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HARVARD SHOULD NOT be surprised by the failure of its efforts to get criminal charges dropped against those students who sat in last week at University Hall. Neither Judge Edward M. Viola nor the people of Cambridge take kindly to seeing Harvard use outside police as a kind of private army, to do the University's rather than the community's bidding.

Even if the arrested students should eventually be acquitted, that will give Harvard no excuse to discipline them by its own processes. The demonstrators were subjected to police action, including the threat or actuality of brutal action, thrown in jail, and obligated at least to seek legal help. In short, Harvard placed them on the in-basket of the judicial process, under circumstances where the University's power to extricate students was both practically and logically compromised.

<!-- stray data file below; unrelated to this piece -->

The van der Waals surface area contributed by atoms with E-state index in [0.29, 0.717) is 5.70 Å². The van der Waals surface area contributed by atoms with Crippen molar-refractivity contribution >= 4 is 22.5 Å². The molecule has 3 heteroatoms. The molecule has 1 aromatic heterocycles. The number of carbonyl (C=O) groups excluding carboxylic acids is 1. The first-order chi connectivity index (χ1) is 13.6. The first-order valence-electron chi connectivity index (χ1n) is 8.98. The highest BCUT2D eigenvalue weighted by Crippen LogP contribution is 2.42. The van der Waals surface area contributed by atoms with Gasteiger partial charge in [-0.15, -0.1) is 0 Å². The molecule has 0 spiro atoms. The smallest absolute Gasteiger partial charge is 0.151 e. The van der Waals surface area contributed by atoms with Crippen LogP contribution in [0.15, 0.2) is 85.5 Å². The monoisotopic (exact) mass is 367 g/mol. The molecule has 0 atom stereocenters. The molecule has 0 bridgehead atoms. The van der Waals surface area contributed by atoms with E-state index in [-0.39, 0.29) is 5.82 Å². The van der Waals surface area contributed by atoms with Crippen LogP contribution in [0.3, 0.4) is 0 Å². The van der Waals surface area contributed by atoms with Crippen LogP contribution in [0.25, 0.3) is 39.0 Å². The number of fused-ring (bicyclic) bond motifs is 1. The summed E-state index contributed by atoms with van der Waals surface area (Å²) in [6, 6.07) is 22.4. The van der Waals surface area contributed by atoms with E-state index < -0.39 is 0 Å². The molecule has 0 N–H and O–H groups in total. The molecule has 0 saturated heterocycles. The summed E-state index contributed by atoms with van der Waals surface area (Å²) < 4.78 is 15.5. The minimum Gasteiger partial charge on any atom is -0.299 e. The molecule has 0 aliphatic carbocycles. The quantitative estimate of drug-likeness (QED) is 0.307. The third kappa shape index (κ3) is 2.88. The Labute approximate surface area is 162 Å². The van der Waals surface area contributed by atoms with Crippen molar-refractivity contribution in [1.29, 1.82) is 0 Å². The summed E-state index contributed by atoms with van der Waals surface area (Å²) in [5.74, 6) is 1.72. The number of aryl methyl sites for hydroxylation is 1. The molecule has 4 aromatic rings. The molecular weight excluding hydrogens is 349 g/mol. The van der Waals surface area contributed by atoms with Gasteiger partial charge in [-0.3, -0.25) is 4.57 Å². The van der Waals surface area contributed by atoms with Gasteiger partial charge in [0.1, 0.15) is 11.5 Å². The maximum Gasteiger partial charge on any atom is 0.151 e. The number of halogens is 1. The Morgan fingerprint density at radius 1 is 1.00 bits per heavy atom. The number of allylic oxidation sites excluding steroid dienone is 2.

The idea of an internal system of University justice assumes that students will not be subjected to the manifold risks of the outside system. There are, perhaps, arguments for and against the whole idea of insulating Harvard from outside justice. But no good argument can be made for subjecting a student to the threat of criminal prosecution, forcing him to fight it as best he can, and then, should he escape, confronting him with Harvard's own punitive action. The principle of double jeopardy may not legally apply here, but the common sense behind that principle remains compelling. When President Pusey called in the police Thursday morning, he abdicated his and therefore the University's authority, as Judge Viola has clearly demonstrated. Whatever else it does, Harvard cannot now impose its own discipline on the arrested students. This is the only fair conclusion for the Faculty, the Corporation, and the so-called Committee of Fifteen to reach.

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